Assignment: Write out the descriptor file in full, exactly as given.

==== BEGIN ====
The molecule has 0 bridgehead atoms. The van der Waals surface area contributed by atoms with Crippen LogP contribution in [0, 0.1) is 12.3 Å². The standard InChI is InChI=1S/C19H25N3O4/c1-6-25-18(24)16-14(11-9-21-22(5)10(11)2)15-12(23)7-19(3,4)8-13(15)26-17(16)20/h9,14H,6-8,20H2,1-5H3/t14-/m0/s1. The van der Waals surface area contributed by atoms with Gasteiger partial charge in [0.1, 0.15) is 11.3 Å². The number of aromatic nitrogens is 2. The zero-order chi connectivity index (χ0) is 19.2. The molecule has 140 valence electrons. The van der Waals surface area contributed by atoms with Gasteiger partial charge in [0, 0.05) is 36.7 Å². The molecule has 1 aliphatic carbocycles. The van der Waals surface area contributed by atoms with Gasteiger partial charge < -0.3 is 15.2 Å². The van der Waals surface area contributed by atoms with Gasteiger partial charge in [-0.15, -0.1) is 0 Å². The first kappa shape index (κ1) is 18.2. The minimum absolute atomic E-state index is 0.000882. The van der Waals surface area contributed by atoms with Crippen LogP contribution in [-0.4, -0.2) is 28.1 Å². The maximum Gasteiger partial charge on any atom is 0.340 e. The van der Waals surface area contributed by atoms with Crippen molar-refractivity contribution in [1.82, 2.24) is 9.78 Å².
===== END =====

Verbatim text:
The molecule has 0 bridgehead atoms. The van der Waals surface area contributed by atoms with Crippen LogP contribution in [0, 0.1) is 12.3 Å². The standard InChI is InChI=1S/C19H25N3O4/c1-6-25-18(24)16-14(11-9-21-22(5)10(11)2)15-12(23)7-19(3,4)8-13(15)26-17(16)20/h9,14H,6-8,20H2,1-5H3/t14-/m0/s1. The van der Waals surface area contributed by atoms with Gasteiger partial charge in [0.1, 0.15) is 11.3 Å². The number of aromatic nitrogens is 2. The zero-order chi connectivity index (χ0) is 19.2. The molecule has 140 valence electrons. The van der Waals surface area contributed by atoms with Gasteiger partial charge in [0, 0.05) is 36.7 Å². The molecule has 1 aliphatic carbocycles. The van der Waals surface area contributed by atoms with Gasteiger partial charge < -0.3 is 15.2 Å². The van der Waals surface area contributed by atoms with Gasteiger partial charge in [-0.15, -0.1) is 0 Å². The first kappa shape index (κ1) is 18.2. The minimum absolute atomic E-state index is 0.000882. The van der Waals surface area contributed by atoms with Crippen LogP contribution in [-0.4, -0.2) is 28.1 Å². The maximum Gasteiger partial charge on any atom is 0.340 e. The van der Waals surface area contributed by atoms with Crippen molar-refractivity contribution in [1.82, 2.24) is 9.78 Å².